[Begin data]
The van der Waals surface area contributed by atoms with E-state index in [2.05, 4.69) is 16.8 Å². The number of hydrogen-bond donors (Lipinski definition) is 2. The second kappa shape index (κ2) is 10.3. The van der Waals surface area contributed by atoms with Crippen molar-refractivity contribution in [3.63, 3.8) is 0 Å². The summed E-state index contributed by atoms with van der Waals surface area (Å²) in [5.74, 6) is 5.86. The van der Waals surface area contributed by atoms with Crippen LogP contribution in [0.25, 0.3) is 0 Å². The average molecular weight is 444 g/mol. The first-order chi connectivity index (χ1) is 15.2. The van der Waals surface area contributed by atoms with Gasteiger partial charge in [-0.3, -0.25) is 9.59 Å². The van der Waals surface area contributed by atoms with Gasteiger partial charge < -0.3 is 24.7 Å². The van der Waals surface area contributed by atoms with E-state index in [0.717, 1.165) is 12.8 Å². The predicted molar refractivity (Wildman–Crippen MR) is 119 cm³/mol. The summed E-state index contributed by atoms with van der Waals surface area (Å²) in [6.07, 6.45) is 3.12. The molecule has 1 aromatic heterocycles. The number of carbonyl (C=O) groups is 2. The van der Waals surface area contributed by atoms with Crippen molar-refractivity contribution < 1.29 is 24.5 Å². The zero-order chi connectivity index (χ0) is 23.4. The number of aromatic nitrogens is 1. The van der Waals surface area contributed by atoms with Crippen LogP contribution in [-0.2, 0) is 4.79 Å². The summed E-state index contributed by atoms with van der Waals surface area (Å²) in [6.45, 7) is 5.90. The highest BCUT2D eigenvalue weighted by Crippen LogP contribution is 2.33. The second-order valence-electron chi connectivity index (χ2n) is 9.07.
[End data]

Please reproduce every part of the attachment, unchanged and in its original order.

The van der Waals surface area contributed by atoms with E-state index in [2.05, 4.69) is 16.8 Å². The number of hydrogen-bond donors (Lipinski definition) is 2. The second kappa shape index (κ2) is 10.3. The van der Waals surface area contributed by atoms with Crippen molar-refractivity contribution in [3.63, 3.8) is 0 Å². The summed E-state index contributed by atoms with van der Waals surface area (Å²) in [5.74, 6) is 5.86. The van der Waals surface area contributed by atoms with Crippen LogP contribution in [0.25, 0.3) is 0 Å². The average molecular weight is 444 g/mol. The first-order chi connectivity index (χ1) is 15.2. The van der Waals surface area contributed by atoms with Gasteiger partial charge in [-0.3, -0.25) is 9.59 Å². The van der Waals surface area contributed by atoms with Gasteiger partial charge < -0.3 is 24.7 Å². The van der Waals surface area contributed by atoms with E-state index in [0.717, 1.165) is 12.8 Å². The predicted molar refractivity (Wildman–Crippen MR) is 119 cm³/mol. The summed E-state index contributed by atoms with van der Waals surface area (Å²) in [6.07, 6.45) is 3.12. The molecule has 1 aromatic heterocycles. The number of carbonyl (C=O) groups is 2. The van der Waals surface area contributed by atoms with Crippen molar-refractivity contribution < 1.29 is 24.5 Å². The zero-order chi connectivity index (χ0) is 23.4. The number of aromatic nitrogens is 1. The van der Waals surface area contributed by atoms with Crippen LogP contribution in [-0.2, 0) is 4.79 Å². The summed E-state index contributed by atoms with van der Waals surface area (Å²) in [6.45, 7) is 5.90. The highest BCUT2D eigenvalue weighted by Crippen LogP contribution is 2.33. The second-order valence-electron chi connectivity index (χ2n) is 9.07.